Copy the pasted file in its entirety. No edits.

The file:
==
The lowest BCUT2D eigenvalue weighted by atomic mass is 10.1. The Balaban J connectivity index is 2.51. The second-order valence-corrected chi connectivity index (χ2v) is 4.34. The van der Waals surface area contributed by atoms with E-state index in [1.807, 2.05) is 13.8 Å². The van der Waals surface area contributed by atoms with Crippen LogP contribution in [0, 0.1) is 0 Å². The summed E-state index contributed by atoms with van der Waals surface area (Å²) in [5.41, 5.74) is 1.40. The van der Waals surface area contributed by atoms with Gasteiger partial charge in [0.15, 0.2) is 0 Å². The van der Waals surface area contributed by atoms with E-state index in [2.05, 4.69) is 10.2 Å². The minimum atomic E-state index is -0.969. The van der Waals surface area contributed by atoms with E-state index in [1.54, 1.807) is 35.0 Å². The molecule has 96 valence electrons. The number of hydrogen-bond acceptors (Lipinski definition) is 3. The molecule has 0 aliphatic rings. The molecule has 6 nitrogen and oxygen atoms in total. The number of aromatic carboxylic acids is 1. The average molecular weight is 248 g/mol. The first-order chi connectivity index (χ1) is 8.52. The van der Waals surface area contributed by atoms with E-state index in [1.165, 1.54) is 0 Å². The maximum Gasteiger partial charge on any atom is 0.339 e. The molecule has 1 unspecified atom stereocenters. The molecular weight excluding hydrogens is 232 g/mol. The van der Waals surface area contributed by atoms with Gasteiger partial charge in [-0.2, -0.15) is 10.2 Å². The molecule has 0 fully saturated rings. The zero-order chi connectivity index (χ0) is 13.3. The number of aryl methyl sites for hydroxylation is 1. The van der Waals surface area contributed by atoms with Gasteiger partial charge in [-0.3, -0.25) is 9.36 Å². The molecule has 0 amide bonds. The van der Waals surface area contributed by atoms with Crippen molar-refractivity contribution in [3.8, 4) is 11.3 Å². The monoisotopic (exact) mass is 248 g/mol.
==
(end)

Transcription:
The lowest BCUT2D eigenvalue weighted by atomic mass is 10.1. The Balaban J connectivity index is 2.51. The second-order valence-corrected chi connectivity index (χ2v) is 4.34. The van der Waals surface area contributed by atoms with E-state index in [1.807, 2.05) is 13.8 Å². The van der Waals surface area contributed by atoms with Crippen LogP contribution in [0, 0.1) is 0 Å². The summed E-state index contributed by atoms with van der Waals surface area (Å²) in [5.41, 5.74) is 1.40. The van der Waals surface area contributed by atoms with Gasteiger partial charge in [0.15, 0.2) is 0 Å². The van der Waals surface area contributed by atoms with E-state index in [2.05, 4.69) is 10.2 Å². The minimum atomic E-state index is -0.969. The van der Waals surface area contributed by atoms with E-state index in [1.54, 1.807) is 35.0 Å². The molecule has 96 valence electrons. The number of hydrogen-bond acceptors (Lipinski definition) is 3. The molecule has 0 aliphatic rings. The molecule has 6 nitrogen and oxygen atoms in total. The number of aromatic carboxylic acids is 1. The average molecular weight is 248 g/mol. The first-order chi connectivity index (χ1) is 8.52. The van der Waals surface area contributed by atoms with E-state index in [1.165, 1.54) is 0 Å². The maximum Gasteiger partial charge on any atom is 0.339 e. The molecule has 1 unspecified atom stereocenters. The molecular weight excluding hydrogens is 232 g/mol. The van der Waals surface area contributed by atoms with Gasteiger partial charge in [-0.2, -0.15) is 10.2 Å². The molecule has 0 fully saturated rings. The zero-order chi connectivity index (χ0) is 13.3. The number of aryl methyl sites for hydroxylation is 1. The van der Waals surface area contributed by atoms with Gasteiger partial charge in [-0.3, -0.25) is 9.36 Å². The molecule has 0 amide bonds. The van der Waals surface area contributed by atoms with Crippen molar-refractivity contribution in [3.8, 4) is 11.3 Å². The monoisotopic (exact) mass is 248 g/mol.